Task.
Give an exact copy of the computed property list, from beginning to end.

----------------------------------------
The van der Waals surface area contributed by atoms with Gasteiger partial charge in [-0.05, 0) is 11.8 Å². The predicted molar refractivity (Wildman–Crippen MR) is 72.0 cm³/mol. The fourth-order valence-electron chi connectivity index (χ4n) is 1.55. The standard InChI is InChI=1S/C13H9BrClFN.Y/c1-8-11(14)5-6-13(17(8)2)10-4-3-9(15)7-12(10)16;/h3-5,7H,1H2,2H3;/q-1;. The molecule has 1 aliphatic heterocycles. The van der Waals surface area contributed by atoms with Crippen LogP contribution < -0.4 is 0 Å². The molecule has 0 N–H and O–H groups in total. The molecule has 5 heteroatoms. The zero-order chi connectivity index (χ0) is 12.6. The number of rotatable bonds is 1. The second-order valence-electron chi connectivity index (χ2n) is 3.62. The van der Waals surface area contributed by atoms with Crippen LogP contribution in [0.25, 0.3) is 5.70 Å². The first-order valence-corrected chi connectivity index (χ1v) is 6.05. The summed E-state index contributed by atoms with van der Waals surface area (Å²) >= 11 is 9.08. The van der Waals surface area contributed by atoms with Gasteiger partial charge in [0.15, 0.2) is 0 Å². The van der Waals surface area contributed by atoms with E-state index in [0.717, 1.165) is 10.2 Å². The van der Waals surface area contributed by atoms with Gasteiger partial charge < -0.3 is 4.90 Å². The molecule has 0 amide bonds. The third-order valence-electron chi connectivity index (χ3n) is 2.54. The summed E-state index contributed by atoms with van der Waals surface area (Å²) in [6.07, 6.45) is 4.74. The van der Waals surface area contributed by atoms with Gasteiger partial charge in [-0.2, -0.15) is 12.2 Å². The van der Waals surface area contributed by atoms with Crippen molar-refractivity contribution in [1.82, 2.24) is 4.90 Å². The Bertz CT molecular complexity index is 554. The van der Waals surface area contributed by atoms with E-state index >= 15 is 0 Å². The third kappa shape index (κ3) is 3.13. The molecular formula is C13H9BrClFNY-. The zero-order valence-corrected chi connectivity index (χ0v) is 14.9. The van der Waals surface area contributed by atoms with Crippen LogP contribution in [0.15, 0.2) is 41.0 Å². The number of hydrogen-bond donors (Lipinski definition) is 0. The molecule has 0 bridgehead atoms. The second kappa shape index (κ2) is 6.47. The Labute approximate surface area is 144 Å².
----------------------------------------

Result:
The van der Waals surface area contributed by atoms with Gasteiger partial charge in [-0.05, 0) is 11.8 Å². The predicted molar refractivity (Wildman–Crippen MR) is 72.0 cm³/mol. The fourth-order valence-electron chi connectivity index (χ4n) is 1.55. The standard InChI is InChI=1S/C13H9BrClFN.Y/c1-8-11(14)5-6-13(17(8)2)10-4-3-9(15)7-12(10)16;/h3-5,7H,1H2,2H3;/q-1;. The molecule has 1 aliphatic heterocycles. The van der Waals surface area contributed by atoms with Crippen LogP contribution < -0.4 is 0 Å². The molecule has 0 N–H and O–H groups in total. The molecule has 5 heteroatoms. The zero-order chi connectivity index (χ0) is 12.6. The number of rotatable bonds is 1. The second-order valence-electron chi connectivity index (χ2n) is 3.62. The van der Waals surface area contributed by atoms with Crippen LogP contribution in [0.25, 0.3) is 5.70 Å². The first-order valence-corrected chi connectivity index (χ1v) is 6.05. The summed E-state index contributed by atoms with van der Waals surface area (Å²) >= 11 is 9.08. The van der Waals surface area contributed by atoms with Gasteiger partial charge in [0.15, 0.2) is 0 Å². The van der Waals surface area contributed by atoms with E-state index in [0.717, 1.165) is 10.2 Å². The van der Waals surface area contributed by atoms with Gasteiger partial charge < -0.3 is 4.90 Å². The molecule has 0 amide bonds. The third-order valence-electron chi connectivity index (χ3n) is 2.54. The summed E-state index contributed by atoms with van der Waals surface area (Å²) in [6.07, 6.45) is 4.74. The van der Waals surface area contributed by atoms with Gasteiger partial charge in [-0.2, -0.15) is 12.2 Å². The van der Waals surface area contributed by atoms with Crippen molar-refractivity contribution in [1.82, 2.24) is 4.90 Å². The Bertz CT molecular complexity index is 554. The van der Waals surface area contributed by atoms with E-state index >= 15 is 0 Å². The third kappa shape index (κ3) is 3.13. The molecular formula is C13H9BrClFNY-. The zero-order valence-corrected chi connectivity index (χ0v) is 14.9. The van der Waals surface area contributed by atoms with Crippen LogP contribution in [0.15, 0.2) is 41.0 Å². The number of hydrogen-bond donors (Lipinski definition) is 0. The molecule has 0 bridgehead atoms. The second kappa shape index (κ2) is 6.47. The Labute approximate surface area is 144 Å².